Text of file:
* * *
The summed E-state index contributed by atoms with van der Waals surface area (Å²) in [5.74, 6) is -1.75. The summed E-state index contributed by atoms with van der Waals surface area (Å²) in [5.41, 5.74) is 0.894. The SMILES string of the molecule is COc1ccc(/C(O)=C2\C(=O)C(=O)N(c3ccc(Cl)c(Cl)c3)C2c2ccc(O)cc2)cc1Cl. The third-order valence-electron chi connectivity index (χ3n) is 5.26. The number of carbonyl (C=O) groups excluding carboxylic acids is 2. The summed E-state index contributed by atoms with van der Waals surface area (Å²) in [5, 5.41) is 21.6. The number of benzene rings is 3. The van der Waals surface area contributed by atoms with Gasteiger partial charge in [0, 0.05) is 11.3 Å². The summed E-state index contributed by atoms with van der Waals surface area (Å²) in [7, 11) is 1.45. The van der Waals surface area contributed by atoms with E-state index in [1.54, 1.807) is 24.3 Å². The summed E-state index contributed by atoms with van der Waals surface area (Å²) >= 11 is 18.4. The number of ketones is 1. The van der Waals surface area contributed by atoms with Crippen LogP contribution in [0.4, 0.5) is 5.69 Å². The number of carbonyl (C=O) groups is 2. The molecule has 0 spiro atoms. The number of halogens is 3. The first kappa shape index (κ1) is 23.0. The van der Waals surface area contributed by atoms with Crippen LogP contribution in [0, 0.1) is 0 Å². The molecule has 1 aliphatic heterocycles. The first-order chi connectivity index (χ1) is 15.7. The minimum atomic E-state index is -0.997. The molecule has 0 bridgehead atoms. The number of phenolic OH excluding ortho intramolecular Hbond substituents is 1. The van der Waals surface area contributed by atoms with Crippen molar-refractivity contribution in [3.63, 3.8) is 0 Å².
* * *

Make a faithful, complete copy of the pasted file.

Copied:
The summed E-state index contributed by atoms with van der Waals surface area (Å²) in [5.74, 6) is -1.75. The summed E-state index contributed by atoms with van der Waals surface area (Å²) in [5.41, 5.74) is 0.894. The SMILES string of the molecule is COc1ccc(/C(O)=C2\C(=O)C(=O)N(c3ccc(Cl)c(Cl)c3)C2c2ccc(O)cc2)cc1Cl. The third-order valence-electron chi connectivity index (χ3n) is 5.26. The number of carbonyl (C=O) groups excluding carboxylic acids is 2. The summed E-state index contributed by atoms with van der Waals surface area (Å²) in [5, 5.41) is 21.6. The number of benzene rings is 3. The van der Waals surface area contributed by atoms with Gasteiger partial charge in [0, 0.05) is 11.3 Å². The summed E-state index contributed by atoms with van der Waals surface area (Å²) in [7, 11) is 1.45. The van der Waals surface area contributed by atoms with E-state index in [1.54, 1.807) is 24.3 Å². The summed E-state index contributed by atoms with van der Waals surface area (Å²) >= 11 is 18.4. The number of ketones is 1. The van der Waals surface area contributed by atoms with Crippen LogP contribution in [0.4, 0.5) is 5.69 Å². The number of carbonyl (C=O) groups is 2. The molecule has 0 spiro atoms. The number of halogens is 3. The first kappa shape index (κ1) is 23.0. The van der Waals surface area contributed by atoms with Crippen LogP contribution in [0, 0.1) is 0 Å². The molecule has 1 aliphatic heterocycles. The first-order chi connectivity index (χ1) is 15.7. The minimum atomic E-state index is -0.997. The molecule has 0 bridgehead atoms. The number of phenolic OH excluding ortho intramolecular Hbond substituents is 1. The van der Waals surface area contributed by atoms with Crippen molar-refractivity contribution in [3.63, 3.8) is 0 Å².